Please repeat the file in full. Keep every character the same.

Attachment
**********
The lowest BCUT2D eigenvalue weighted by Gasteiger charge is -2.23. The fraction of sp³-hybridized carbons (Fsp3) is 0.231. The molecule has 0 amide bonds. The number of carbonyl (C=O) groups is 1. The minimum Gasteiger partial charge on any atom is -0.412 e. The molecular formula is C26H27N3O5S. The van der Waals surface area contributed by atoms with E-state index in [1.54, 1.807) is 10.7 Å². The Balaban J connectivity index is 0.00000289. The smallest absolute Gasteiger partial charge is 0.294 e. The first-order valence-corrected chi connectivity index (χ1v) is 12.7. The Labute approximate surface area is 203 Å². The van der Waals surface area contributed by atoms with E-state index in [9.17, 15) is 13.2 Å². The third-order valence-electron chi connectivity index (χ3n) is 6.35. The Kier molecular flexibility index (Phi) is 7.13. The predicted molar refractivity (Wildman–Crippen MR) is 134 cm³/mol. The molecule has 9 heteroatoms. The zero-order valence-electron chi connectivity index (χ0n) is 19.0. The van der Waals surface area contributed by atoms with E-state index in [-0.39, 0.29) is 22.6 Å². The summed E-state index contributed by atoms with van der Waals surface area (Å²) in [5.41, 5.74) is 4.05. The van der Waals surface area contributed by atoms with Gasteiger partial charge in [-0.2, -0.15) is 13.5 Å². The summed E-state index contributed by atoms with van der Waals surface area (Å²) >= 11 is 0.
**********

The lowest BCUT2D eigenvalue weighted by Gasteiger charge is -2.23. The fraction of sp³-hybridized carbons (Fsp3) is 0.231. The molecule has 0 amide bonds. The number of carbonyl (C=O) groups is 1. The minimum Gasteiger partial charge on any atom is -0.412 e. The molecular formula is C26H27N3O5S. The van der Waals surface area contributed by atoms with E-state index in [1.54, 1.807) is 10.7 Å². The Balaban J connectivity index is 0.00000289. The smallest absolute Gasteiger partial charge is 0.294 e. The first-order valence-corrected chi connectivity index (χ1v) is 12.7. The Labute approximate surface area is 203 Å². The van der Waals surface area contributed by atoms with E-state index in [9.17, 15) is 13.2 Å². The third-order valence-electron chi connectivity index (χ3n) is 6.35. The Kier molecular flexibility index (Phi) is 7.13. The predicted molar refractivity (Wildman–Crippen MR) is 134 cm³/mol. The molecule has 9 heteroatoms. The zero-order valence-electron chi connectivity index (χ0n) is 19.0. The van der Waals surface area contributed by atoms with E-state index in [-0.39, 0.29) is 22.6 Å². The summed E-state index contributed by atoms with van der Waals surface area (Å²) in [5.41, 5.74) is 4.05. The van der Waals surface area contributed by atoms with Gasteiger partial charge in [-0.2, -0.15) is 13.5 Å². The summed E-state index contributed by atoms with van der Waals surface area (Å²) >= 11 is 0.